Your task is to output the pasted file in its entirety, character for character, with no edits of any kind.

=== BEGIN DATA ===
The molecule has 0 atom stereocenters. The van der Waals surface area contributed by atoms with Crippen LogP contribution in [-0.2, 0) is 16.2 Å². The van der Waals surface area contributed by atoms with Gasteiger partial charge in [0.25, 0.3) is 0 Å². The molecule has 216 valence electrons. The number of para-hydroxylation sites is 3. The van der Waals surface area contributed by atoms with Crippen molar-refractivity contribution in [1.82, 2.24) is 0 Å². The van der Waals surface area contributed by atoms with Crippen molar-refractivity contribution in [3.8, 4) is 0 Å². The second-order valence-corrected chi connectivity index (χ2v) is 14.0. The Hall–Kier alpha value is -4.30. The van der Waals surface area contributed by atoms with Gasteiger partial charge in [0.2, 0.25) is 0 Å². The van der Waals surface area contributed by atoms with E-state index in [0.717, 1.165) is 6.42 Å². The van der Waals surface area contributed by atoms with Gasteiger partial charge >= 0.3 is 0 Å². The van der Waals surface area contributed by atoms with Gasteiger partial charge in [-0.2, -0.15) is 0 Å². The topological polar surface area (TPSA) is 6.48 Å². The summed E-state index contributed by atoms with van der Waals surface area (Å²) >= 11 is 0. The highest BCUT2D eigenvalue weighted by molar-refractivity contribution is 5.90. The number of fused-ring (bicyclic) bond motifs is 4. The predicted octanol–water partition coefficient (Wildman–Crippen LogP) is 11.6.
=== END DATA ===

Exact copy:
The molecule has 0 atom stereocenters. The van der Waals surface area contributed by atoms with Crippen LogP contribution in [-0.2, 0) is 16.2 Å². The van der Waals surface area contributed by atoms with Gasteiger partial charge in [0.25, 0.3) is 0 Å². The molecule has 216 valence electrons. The number of para-hydroxylation sites is 3. The van der Waals surface area contributed by atoms with Crippen molar-refractivity contribution in [1.82, 2.24) is 0 Å². The van der Waals surface area contributed by atoms with Crippen molar-refractivity contribution in [3.8, 4) is 0 Å². The second-order valence-corrected chi connectivity index (χ2v) is 14.0. The Hall–Kier alpha value is -4.30. The van der Waals surface area contributed by atoms with Gasteiger partial charge in [0.2, 0.25) is 0 Å². The van der Waals surface area contributed by atoms with E-state index in [0.717, 1.165) is 6.42 Å². The van der Waals surface area contributed by atoms with Gasteiger partial charge >= 0.3 is 0 Å². The van der Waals surface area contributed by atoms with Gasteiger partial charge in [-0.2, -0.15) is 0 Å². The topological polar surface area (TPSA) is 6.48 Å². The summed E-state index contributed by atoms with van der Waals surface area (Å²) >= 11 is 0. The highest BCUT2D eigenvalue weighted by molar-refractivity contribution is 5.90. The number of fused-ring (bicyclic) bond motifs is 4. The predicted octanol–water partition coefficient (Wildman–Crippen LogP) is 11.6.